In Java, both the functions raise a stack overflow error when executed because Java does not to tail recursion optimization. Java does not do that because it is rarely needed, but in functional languages with functional data types, recursion is the only way to handle traversal of large lists, so they will typically internally convert the reverse function to something like:

	public static <T> FunctionalList<T> reverseLoop(FunctionalList<T> list, FunctionalList<T> accumulator) {
		try {
			while (true) {
				Pair<FunctionalList<T>, T> parts = FunctionList.remove(list);
				FunctionalList<T> newList = parts.getA();
				FunctionalList<T> newAccumulator = FunctionList.add(accumulator, parts.getB());
				list = newList;
				accumulator = newAccumulator;
			}
		} catch (IllegalArgumentException e) {
			return accumulator;
		}
	}

This version works identically to the original, but can also handle large lists.

Exercise: try making a tail recursive version of times2. Make sure it works the same as the original. Then translate it to a while true loop using a construction like the one seen for reverse and factorial. Test it with a list of length 10000.

Hint

Consider building up the result backwards and then reversing the result.

Advanced exercise: try implementing tail recursion optimization in our little expression language.

Conclusion

This brings us to the end of this little series on functional programming. We started out by introducing the visitor pattern and showing how continuations can help us implement some functions more efficiently and used that to evaluate simple expressions over integers. We then looked a functional data structures and how thinking functionally can help us write clearer code without having to worry about locking in case of concurrency. We used that to extend our expression language with variables. We then took a quick look at how (functional!) tree transformations makes it easy to add convenience to our expression language. We saw how continuations can be considered JIT compiling our expressions, allowing us to compile them once and execute them multiple times with different parameters, and then took the full step to introduce named functions. We then showed how we can have branching code paths, directly using conditionals and hinted using exceptions. We used this to finally implement recursive functions by leveraging Java’s fixpoint types. Finally, we looked at how accumulators and tail recursion can be used to optimize execution of functional code.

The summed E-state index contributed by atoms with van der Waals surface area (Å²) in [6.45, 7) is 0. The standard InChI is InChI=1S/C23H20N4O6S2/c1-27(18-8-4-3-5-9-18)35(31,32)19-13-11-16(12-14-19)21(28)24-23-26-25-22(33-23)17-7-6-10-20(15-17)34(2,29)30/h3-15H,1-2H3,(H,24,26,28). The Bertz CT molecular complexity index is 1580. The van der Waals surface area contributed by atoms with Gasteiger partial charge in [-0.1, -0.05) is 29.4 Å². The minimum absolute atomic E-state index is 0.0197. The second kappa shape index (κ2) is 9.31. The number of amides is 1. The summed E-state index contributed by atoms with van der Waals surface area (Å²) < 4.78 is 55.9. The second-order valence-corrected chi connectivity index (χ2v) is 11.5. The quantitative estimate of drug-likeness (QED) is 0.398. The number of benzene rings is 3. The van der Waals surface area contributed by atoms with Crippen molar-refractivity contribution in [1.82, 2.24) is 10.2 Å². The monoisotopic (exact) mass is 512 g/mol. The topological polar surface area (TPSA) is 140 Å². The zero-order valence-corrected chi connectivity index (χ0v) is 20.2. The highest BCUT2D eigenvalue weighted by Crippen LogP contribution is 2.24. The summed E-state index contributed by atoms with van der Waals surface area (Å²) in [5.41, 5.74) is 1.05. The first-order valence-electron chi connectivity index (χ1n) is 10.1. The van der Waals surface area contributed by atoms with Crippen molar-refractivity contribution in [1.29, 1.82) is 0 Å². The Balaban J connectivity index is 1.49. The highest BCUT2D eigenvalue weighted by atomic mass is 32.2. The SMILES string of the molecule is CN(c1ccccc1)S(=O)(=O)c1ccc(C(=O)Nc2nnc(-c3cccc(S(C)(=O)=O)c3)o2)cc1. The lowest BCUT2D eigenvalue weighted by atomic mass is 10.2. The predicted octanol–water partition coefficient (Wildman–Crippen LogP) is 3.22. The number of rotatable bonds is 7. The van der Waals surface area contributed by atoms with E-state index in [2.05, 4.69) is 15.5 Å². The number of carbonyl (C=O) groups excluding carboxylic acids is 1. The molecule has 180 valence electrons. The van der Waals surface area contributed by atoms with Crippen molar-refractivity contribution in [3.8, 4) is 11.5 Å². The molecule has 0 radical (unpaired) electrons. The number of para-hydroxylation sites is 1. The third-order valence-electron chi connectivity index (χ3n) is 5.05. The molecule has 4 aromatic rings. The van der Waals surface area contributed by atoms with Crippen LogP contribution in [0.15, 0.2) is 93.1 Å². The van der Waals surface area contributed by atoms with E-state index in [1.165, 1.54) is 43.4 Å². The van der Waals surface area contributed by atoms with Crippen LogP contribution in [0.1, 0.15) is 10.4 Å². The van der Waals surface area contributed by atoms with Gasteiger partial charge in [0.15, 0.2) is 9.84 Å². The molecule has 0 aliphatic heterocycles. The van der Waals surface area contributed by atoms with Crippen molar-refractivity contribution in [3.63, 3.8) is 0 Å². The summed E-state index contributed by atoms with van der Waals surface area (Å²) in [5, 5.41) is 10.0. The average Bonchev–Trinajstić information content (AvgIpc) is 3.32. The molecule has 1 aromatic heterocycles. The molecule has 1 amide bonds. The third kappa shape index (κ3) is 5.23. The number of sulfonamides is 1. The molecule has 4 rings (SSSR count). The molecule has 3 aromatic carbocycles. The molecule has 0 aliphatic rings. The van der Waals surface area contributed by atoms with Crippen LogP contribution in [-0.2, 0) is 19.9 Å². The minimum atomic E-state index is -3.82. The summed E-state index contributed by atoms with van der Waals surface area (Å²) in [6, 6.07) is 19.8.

All the code examples along with sufficient boilerplate to make it all run can be found in this file:

The file is self-contained and only depends on JUnit Jupiter. I recommend executing each test one by one. The code is roughly in the order it has been presented throughout the series.

While the series has used expressions to illustrate the concepts, it should hopefully be clear that many data models can benefit greatly from being treated as functional. If you’re using Lombok, I recommend not using the @Data annotation, but instead using @SuperBuilder(toBuilder = true) and @Getter (without @Setter). That way, you get nice immutable classes that can be constructed using a builder and converted back to a builder for construction of new objects. If you additionally add a visitor to your hierarchy, you have a very powerful way of considering the entire data structure and make computations or transforming the data structure, whether to different versions of itself or entirely different data structures.

Both continuations and accumulators allow you to reverse the order of a traversal. When implementing a visitor, you have to pick whether you wish to visit your root nodes before children, after children, or between children, but using a continuation we can change the order we traverse things given a simple traversal where we visit the root after the children (check how all visitors in the entire series traverse children and how the evaluations are almost entirely independent of that). Accumulators allow us to do the same but in a much more restricted sense.

A lot of the concepts are also useful when dealing with streams and asynchronous programming: always create new objects and leave threading to somebody else (by using parallelStream you can execute your stream processing in parallel because streams are inherently functional). Many stream operations can be thought of as implementing visitors (e.g., map), and many famous frameworks, especially MapReduce, are literally just a repackaging of a visitor and a generalized version of the times2 function we made above to leverage functional programming to allow parallel processing of large amounts of data.